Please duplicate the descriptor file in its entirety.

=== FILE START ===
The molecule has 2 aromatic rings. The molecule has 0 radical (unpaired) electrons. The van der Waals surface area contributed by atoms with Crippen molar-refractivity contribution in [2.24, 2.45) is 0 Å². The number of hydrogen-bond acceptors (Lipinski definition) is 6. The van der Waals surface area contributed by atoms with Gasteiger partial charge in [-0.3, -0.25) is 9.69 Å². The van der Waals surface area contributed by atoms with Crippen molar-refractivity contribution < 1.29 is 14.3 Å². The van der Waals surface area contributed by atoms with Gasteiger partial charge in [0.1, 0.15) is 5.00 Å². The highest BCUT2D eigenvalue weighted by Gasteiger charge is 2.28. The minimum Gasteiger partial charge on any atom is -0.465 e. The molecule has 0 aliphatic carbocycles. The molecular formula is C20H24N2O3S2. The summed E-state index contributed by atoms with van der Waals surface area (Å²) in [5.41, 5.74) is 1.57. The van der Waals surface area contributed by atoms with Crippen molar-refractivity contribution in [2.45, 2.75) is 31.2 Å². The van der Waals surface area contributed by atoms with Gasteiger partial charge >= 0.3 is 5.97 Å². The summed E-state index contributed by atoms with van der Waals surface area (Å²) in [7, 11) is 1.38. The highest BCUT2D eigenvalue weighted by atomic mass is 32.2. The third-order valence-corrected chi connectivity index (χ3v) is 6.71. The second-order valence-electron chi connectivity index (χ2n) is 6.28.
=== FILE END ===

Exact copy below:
The molecule has 2 aromatic rings. The molecule has 0 radical (unpaired) electrons. The van der Waals surface area contributed by atoms with Crippen molar-refractivity contribution in [2.24, 2.45) is 0 Å². The number of hydrogen-bond acceptors (Lipinski definition) is 6. The van der Waals surface area contributed by atoms with Gasteiger partial charge in [-0.3, -0.25) is 9.69 Å². The van der Waals surface area contributed by atoms with Crippen molar-refractivity contribution < 1.29 is 14.3 Å². The van der Waals surface area contributed by atoms with Gasteiger partial charge in [0.1, 0.15) is 5.00 Å². The highest BCUT2D eigenvalue weighted by Gasteiger charge is 2.28. The minimum Gasteiger partial charge on any atom is -0.465 e. The molecule has 0 aliphatic carbocycles. The molecular formula is C20H24N2O3S2. The summed E-state index contributed by atoms with van der Waals surface area (Å²) in [5.41, 5.74) is 1.57. The van der Waals surface area contributed by atoms with Crippen molar-refractivity contribution in [2.45, 2.75) is 31.2 Å². The van der Waals surface area contributed by atoms with Gasteiger partial charge >= 0.3 is 5.97 Å². The summed E-state index contributed by atoms with van der Waals surface area (Å²) in [7, 11) is 1.38. The highest BCUT2D eigenvalue weighted by atomic mass is 32.2. The third-order valence-corrected chi connectivity index (χ3v) is 6.71. The second-order valence-electron chi connectivity index (χ2n) is 6.28.